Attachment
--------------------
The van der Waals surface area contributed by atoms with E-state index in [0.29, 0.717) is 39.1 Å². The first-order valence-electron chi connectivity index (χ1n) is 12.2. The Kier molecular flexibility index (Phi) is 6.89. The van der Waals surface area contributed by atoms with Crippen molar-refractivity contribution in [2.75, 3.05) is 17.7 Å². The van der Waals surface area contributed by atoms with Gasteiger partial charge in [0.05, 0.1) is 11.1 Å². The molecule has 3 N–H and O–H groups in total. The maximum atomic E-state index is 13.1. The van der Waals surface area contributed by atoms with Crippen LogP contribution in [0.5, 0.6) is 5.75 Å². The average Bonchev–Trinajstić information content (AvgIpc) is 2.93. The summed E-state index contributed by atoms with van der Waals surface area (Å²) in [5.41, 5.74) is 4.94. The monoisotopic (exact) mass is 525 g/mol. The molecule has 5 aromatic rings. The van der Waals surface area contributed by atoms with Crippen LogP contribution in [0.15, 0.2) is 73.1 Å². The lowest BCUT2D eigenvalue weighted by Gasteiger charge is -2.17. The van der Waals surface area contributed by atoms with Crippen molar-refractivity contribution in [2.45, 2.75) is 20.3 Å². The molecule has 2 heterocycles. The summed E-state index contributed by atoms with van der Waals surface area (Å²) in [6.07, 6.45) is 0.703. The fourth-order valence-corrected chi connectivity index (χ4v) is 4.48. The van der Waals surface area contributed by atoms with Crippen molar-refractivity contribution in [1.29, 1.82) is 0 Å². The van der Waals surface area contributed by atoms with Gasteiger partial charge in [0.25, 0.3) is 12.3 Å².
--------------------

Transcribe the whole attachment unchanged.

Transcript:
The van der Waals surface area contributed by atoms with E-state index in [0.29, 0.717) is 39.1 Å². The first-order valence-electron chi connectivity index (χ1n) is 12.2. The Kier molecular flexibility index (Phi) is 6.89. The van der Waals surface area contributed by atoms with Crippen molar-refractivity contribution in [2.75, 3.05) is 17.7 Å². The van der Waals surface area contributed by atoms with Gasteiger partial charge in [0.05, 0.1) is 11.1 Å². The molecule has 3 N–H and O–H groups in total. The maximum atomic E-state index is 13.1. The van der Waals surface area contributed by atoms with Crippen LogP contribution in [0.5, 0.6) is 5.75 Å². The average Bonchev–Trinajstić information content (AvgIpc) is 2.93. The summed E-state index contributed by atoms with van der Waals surface area (Å²) in [5.41, 5.74) is 4.94. The monoisotopic (exact) mass is 525 g/mol. The molecule has 5 aromatic rings. The van der Waals surface area contributed by atoms with Crippen LogP contribution in [0.15, 0.2) is 73.1 Å². The lowest BCUT2D eigenvalue weighted by Gasteiger charge is -2.17. The van der Waals surface area contributed by atoms with Crippen molar-refractivity contribution in [2.45, 2.75) is 20.3 Å². The molecule has 2 heterocycles. The summed E-state index contributed by atoms with van der Waals surface area (Å²) in [6.07, 6.45) is 0.703. The fourth-order valence-corrected chi connectivity index (χ4v) is 4.48. The van der Waals surface area contributed by atoms with Crippen molar-refractivity contribution in [1.29, 1.82) is 0 Å². The van der Waals surface area contributed by atoms with Gasteiger partial charge in [0.25, 0.3) is 12.3 Å².